If you have been denied overtime wages owed to you, you may have the basis to take legal action. Federal laws clearly state that nonexempt employees must be paid overtime. If your employer fails to do this, you can begin the claims process. The laws that regulate overtime compensation are complex and your employer will likely have access to lawyers to protect them. Therefore, you should seek a qualified employment law attorney to protect your rights before you begin the process.
How Much of Your Unpaid Wages Can You Recover?
So, how much can you actually recover in a successful unpaid overtime lawsuit? Most importantly, you can recover the wages you were originally owed. You can also recover what is called liquidated damages. Liquidated damages are a form of compensation for the delay in receiving your original payment. In many cases, you can even collect attorneys’ fees and court costs as damages in your case. To learn more about your recovery options, it’s best to speak with experienced employment attorneys about your case.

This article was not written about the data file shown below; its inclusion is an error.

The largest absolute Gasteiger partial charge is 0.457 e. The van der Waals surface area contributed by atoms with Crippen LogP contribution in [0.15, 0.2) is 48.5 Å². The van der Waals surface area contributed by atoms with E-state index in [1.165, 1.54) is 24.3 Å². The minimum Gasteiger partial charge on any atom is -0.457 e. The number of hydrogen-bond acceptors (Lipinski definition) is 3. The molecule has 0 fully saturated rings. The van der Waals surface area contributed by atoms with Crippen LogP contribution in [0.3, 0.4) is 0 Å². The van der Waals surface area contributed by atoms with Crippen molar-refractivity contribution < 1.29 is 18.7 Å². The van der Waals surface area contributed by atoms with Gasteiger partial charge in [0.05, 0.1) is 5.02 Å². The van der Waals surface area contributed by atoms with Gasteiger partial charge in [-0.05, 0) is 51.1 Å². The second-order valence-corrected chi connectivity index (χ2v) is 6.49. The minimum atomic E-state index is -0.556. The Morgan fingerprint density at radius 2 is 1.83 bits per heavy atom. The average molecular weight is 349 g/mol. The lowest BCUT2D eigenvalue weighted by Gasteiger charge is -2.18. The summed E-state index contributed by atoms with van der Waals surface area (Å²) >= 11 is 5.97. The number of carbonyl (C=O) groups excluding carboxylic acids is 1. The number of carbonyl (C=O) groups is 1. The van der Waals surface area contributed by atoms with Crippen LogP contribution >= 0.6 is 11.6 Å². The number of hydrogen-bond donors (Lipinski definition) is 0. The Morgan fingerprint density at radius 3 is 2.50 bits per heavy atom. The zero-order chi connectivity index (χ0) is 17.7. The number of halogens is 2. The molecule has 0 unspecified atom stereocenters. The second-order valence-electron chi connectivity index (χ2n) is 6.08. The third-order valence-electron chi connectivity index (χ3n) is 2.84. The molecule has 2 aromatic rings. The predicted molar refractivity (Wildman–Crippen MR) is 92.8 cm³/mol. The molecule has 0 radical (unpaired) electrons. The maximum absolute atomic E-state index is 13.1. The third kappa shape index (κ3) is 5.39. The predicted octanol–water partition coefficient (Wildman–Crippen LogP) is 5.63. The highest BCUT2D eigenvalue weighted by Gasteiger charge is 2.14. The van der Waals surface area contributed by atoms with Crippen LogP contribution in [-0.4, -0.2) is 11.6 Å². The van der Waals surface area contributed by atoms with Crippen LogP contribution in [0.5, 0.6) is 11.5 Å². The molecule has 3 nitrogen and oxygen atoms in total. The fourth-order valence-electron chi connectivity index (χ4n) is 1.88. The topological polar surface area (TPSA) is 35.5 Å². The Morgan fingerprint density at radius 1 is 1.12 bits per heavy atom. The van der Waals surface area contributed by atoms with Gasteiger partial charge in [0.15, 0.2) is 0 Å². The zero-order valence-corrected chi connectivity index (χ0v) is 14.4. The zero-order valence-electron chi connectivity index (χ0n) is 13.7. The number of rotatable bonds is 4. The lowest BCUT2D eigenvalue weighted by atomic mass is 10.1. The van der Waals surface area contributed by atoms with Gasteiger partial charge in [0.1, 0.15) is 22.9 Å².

Why Choose Leichter Law as Your Unpaid Overtime Lawyer?
If your employer is using any of the tactics mentioned above, or you feel you’re being schemed out of your overtime wages in other ways, we welcome the opportunity to help you recover the money you’re owed.
One major benefit of working with us is having a Board-Certified Labor and Employment Law attorney by your side. Less than 1% of Texas lawyers hold this certification, making a world of difference as you seek a fair settlement and the wages you’ve rightfully earned.
When you hire our law firm, you show your employer you won’t back down when they commit wage theft against you. Our law firm will ensure that your voice is heard and that not a dime of your money is left on the table.
When it comes to an employer’s wrongdoing, we have seen just about every example of it. Our approach starts and ends with your needs in mind. We firmly believe in fair wages for fair work, so we aim to fight for employees who aren’t getting the earnings they deserve.
Contact a Texas Unpaid Wages Lawyer with Leichter Law Today
Leichter Law Firm offers an initial free consultation and private evaluation of your potential unpaid overtime claim. The time limit for filing unpaid overtime lawsuits is shorter than you think, so don’t hesitate to seek help from an expert. Call us at (512) 495-9995 to schedule a consultation with a Texas labor and employment law specialist.